The third element that the State must prove beyond a reasonable doubt is that defendant was employed by or associated with the enterprise. A person is employed by or associated with an enterprise if he/she has a position or a functional connection with the enterprise that enables him/her to engage or participate directly or indirectly in the affairs of the enterprise. To conduct or participate in the affairs of the enterprise means to act purposefully or knowingly in the affairs of the enterprise in the sense of engaging in activities that seek to further, assist or help effectuate the goals of the enterprise. Those activities may include acts that are managerial or supervisory or exercise control and direction over the goals or over the methods used to achieve the goals of the enterprise.
However, the State does not have to show that the defendant is himself/herself a supervisor or a manager. Participatory conduct or activities also may be found in acts that are below the managerial or supervisory level, and do not exert control or direction over the affairs of the enterprise, as long as the actor, directly or indirectly, knowingly seeks to carry out, assist, or further the operations of the enterprise or otherwise seeks to implement or execute managerial or supervisory decisions.
The fourth element that the State must prove beyond a reasonable doubt is that defendant participated directly or indirectly in the conduct of the enterprise’s affairs. Essentially, a defendant participates in the affairs of the enterprise if he/she directly or indirectly purposely or knowingly seeks to carry out, assist or further the operations of the enterprise. The State must prove beyond a reasonable doubt that the defendant was involved in incidents of racketeering conduct in a knowing effort to assist the enterprise’s goal, which the State alleges was ____________________.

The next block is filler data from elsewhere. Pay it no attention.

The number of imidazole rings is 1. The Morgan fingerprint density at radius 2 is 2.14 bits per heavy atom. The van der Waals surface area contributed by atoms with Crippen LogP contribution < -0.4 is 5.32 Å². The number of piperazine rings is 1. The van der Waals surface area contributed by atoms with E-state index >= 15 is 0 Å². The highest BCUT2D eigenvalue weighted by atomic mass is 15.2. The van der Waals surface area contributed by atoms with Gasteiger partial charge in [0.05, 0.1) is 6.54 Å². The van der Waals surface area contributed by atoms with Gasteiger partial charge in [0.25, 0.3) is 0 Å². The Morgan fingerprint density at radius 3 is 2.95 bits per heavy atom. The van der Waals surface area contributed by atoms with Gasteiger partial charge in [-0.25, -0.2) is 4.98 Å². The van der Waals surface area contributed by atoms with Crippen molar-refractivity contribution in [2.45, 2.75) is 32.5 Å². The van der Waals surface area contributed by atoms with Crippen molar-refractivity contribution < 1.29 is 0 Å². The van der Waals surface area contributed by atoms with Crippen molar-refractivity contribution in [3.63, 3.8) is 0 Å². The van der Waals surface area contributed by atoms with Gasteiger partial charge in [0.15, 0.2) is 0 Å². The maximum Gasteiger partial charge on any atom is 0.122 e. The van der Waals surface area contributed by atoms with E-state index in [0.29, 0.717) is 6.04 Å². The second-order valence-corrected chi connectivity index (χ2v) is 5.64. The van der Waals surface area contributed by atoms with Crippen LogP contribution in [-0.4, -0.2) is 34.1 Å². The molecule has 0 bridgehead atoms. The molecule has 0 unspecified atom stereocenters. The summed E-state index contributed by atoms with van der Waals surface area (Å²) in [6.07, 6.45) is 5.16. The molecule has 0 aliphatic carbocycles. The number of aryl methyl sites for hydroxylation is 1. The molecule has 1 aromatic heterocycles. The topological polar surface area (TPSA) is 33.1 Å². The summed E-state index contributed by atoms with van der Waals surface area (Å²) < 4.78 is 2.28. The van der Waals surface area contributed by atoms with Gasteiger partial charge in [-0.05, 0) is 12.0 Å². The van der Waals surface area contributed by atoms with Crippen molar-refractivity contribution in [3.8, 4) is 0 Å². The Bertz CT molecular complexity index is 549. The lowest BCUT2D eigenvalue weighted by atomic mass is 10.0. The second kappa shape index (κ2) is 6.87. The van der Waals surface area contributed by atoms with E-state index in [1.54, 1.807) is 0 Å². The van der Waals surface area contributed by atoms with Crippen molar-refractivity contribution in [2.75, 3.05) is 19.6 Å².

The fifth element that the State must prove beyond a reasonable doubt is that defendant participated directly or indirectly in the conduct of the enterprise’s affairs through a pattern of racketeering activity. A pattern of racketeering requires the State to prove beyond a reasonable doubt (1) that defendant engaged in at least two incidents of racketeering conduct, one of which must have occurred after June 5, 1981, and the last of which must have occurred within 10 years of a prior incident of racketeering activity, and (2) that the incidents of racketeering activity embrace criminal conduct that has either the same or similar purposes, results, participants or victims or methods of commission or are otherwise interrelated by distinguishing characteristics and are not isolated incidents.
The concept of pattern of racketeering activity is not designed to punish mere repeated offenses. To be a pattern, there must be more than a string of two or more similarly-committed crimes. There must be some degree of relatedness, of continuity or threat of continuity. You should use a totality of the circumstances approach, considering factors such as the number of unlawful acts, the length of time over which the acts were committed, the similarity of the acts, the number of victims, the number of perpetrators and the character of the unlawful activity in determining whether a pattern existed.
There may be incidents that occur sequentially over time. This criminal activity must encompass incidents of criminal conduct that are not disconnected or isolated. Incidents of racketeering that occur sequentially, to overcome any inference that they are totally disconnected or isolated, must exhibit some temporal connection or continuity over time.